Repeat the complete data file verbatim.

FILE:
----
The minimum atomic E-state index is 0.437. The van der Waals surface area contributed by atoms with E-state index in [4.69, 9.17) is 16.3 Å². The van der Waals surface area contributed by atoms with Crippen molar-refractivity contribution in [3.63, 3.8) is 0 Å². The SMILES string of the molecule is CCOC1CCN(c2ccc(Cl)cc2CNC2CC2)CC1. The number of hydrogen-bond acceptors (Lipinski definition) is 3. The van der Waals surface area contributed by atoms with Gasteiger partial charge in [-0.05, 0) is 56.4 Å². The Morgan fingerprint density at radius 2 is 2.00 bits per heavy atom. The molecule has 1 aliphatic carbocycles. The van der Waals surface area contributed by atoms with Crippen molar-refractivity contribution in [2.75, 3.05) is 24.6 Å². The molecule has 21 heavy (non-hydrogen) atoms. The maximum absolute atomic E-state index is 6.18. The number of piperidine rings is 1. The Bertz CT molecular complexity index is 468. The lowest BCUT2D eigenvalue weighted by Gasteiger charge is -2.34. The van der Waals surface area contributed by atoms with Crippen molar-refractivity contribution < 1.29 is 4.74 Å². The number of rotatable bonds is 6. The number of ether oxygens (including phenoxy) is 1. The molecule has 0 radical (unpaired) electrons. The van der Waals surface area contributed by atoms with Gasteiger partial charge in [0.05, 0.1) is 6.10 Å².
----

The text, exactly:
The minimum atomic E-state index is 0.437. The van der Waals surface area contributed by atoms with E-state index in [4.69, 9.17) is 16.3 Å². The van der Waals surface area contributed by atoms with Crippen molar-refractivity contribution in [3.63, 3.8) is 0 Å². The SMILES string of the molecule is CCOC1CCN(c2ccc(Cl)cc2CNC2CC2)CC1. The number of hydrogen-bond acceptors (Lipinski definition) is 3. The van der Waals surface area contributed by atoms with Gasteiger partial charge in [-0.05, 0) is 56.4 Å². The Morgan fingerprint density at radius 2 is 2.00 bits per heavy atom. The molecule has 1 aliphatic carbocycles. The van der Waals surface area contributed by atoms with Crippen molar-refractivity contribution in [2.75, 3.05) is 24.6 Å². The molecule has 21 heavy (non-hydrogen) atoms. The maximum absolute atomic E-state index is 6.18. The number of piperidine rings is 1. The Bertz CT molecular complexity index is 468. The lowest BCUT2D eigenvalue weighted by Gasteiger charge is -2.34. The van der Waals surface area contributed by atoms with Crippen molar-refractivity contribution < 1.29 is 4.74 Å². The number of rotatable bonds is 6. The number of ether oxygens (including phenoxy) is 1. The molecule has 0 radical (unpaired) electrons. The van der Waals surface area contributed by atoms with Gasteiger partial charge in [0.05, 0.1) is 6.10 Å².